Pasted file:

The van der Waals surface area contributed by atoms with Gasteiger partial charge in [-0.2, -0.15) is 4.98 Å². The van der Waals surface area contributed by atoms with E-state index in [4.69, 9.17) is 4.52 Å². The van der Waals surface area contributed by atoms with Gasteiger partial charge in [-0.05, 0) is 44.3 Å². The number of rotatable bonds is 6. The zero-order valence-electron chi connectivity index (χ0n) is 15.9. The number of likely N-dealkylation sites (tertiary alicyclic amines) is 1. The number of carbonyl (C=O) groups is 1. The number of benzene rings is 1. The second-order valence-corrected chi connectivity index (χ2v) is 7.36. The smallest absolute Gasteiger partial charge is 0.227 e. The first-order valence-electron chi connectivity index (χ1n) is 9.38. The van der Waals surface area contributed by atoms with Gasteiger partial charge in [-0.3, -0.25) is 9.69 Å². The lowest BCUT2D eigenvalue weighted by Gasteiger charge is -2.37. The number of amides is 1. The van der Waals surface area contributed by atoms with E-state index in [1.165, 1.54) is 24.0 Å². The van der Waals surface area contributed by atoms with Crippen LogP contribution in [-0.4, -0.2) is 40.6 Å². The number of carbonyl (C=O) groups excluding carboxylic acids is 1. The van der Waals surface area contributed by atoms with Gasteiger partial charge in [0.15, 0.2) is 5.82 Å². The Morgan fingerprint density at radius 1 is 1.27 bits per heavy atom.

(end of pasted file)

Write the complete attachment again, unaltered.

The van der Waals surface area contributed by atoms with Gasteiger partial charge in [-0.2, -0.15) is 4.98 Å². The van der Waals surface area contributed by atoms with E-state index in [4.69, 9.17) is 4.52 Å². The van der Waals surface area contributed by atoms with Gasteiger partial charge in [-0.05, 0) is 44.3 Å². The number of rotatable bonds is 6. The zero-order valence-electron chi connectivity index (χ0n) is 15.9. The number of likely N-dealkylation sites (tertiary alicyclic amines) is 1. The number of carbonyl (C=O) groups is 1. The number of benzene rings is 1. The second-order valence-corrected chi connectivity index (χ2v) is 7.36. The smallest absolute Gasteiger partial charge is 0.227 e. The first-order valence-electron chi connectivity index (χ1n) is 9.38. The van der Waals surface area contributed by atoms with Gasteiger partial charge in [-0.3, -0.25) is 9.69 Å². The lowest BCUT2D eigenvalue weighted by Gasteiger charge is -2.37. The number of amides is 1. The van der Waals surface area contributed by atoms with E-state index in [1.165, 1.54) is 24.0 Å². The van der Waals surface area contributed by atoms with Crippen LogP contribution in [-0.4, -0.2) is 40.6 Å². The number of carbonyl (C=O) groups excluding carboxylic acids is 1. The van der Waals surface area contributed by atoms with Gasteiger partial charge in [0.15, 0.2) is 5.82 Å². The Morgan fingerprint density at radius 1 is 1.27 bits per heavy atom.